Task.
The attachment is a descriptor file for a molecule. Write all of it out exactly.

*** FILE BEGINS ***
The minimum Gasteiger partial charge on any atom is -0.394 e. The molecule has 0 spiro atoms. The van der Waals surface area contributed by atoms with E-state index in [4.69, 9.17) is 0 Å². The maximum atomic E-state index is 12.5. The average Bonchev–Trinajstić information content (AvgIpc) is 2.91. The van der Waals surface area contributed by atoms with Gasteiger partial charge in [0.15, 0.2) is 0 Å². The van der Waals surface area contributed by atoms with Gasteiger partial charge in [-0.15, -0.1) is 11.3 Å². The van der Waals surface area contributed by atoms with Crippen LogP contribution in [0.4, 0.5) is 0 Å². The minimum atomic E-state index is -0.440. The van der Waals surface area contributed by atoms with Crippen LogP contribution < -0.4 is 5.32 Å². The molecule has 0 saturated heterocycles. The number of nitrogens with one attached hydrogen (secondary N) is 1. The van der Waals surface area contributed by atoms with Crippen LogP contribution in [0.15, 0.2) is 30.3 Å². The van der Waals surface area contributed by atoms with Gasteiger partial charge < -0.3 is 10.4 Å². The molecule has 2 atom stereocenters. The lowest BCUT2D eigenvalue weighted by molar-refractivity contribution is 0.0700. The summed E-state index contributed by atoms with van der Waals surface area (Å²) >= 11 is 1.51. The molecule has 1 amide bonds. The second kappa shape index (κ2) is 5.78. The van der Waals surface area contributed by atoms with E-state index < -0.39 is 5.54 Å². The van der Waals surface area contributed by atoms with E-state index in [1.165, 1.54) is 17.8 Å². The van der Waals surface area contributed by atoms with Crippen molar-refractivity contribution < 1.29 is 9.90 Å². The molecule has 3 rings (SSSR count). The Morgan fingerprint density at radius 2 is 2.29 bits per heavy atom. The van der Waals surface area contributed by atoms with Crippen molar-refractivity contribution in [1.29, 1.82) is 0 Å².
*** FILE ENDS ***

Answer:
The minimum Gasteiger partial charge on any atom is -0.394 e. The molecule has 0 spiro atoms. The van der Waals surface area contributed by atoms with E-state index in [4.69, 9.17) is 0 Å². The maximum atomic E-state index is 12.5. The average Bonchev–Trinajstić information content (AvgIpc) is 2.91. The van der Waals surface area contributed by atoms with Gasteiger partial charge in [0.15, 0.2) is 0 Å². The van der Waals surface area contributed by atoms with Gasteiger partial charge in [-0.15, -0.1) is 11.3 Å². The van der Waals surface area contributed by atoms with Crippen LogP contribution in [0.4, 0.5) is 0 Å². The minimum atomic E-state index is -0.440. The van der Waals surface area contributed by atoms with Crippen LogP contribution < -0.4 is 5.32 Å². The molecule has 0 saturated heterocycles. The number of nitrogens with one attached hydrogen (secondary N) is 1. The van der Waals surface area contributed by atoms with Crippen LogP contribution in [0.15, 0.2) is 30.3 Å². The van der Waals surface area contributed by atoms with Gasteiger partial charge < -0.3 is 10.4 Å². The molecule has 2 atom stereocenters. The lowest BCUT2D eigenvalue weighted by molar-refractivity contribution is 0.0700. The summed E-state index contributed by atoms with van der Waals surface area (Å²) >= 11 is 1.51. The molecule has 1 amide bonds. The second kappa shape index (κ2) is 5.78. The van der Waals surface area contributed by atoms with E-state index < -0.39 is 5.54 Å². The van der Waals surface area contributed by atoms with E-state index in [1.165, 1.54) is 17.8 Å². The van der Waals surface area contributed by atoms with Crippen molar-refractivity contribution < 1.29 is 9.90 Å². The molecule has 3 rings (SSSR count). The Morgan fingerprint density at radius 2 is 2.29 bits per heavy atom. The van der Waals surface area contributed by atoms with Crippen molar-refractivity contribution in [1.29, 1.82) is 0 Å².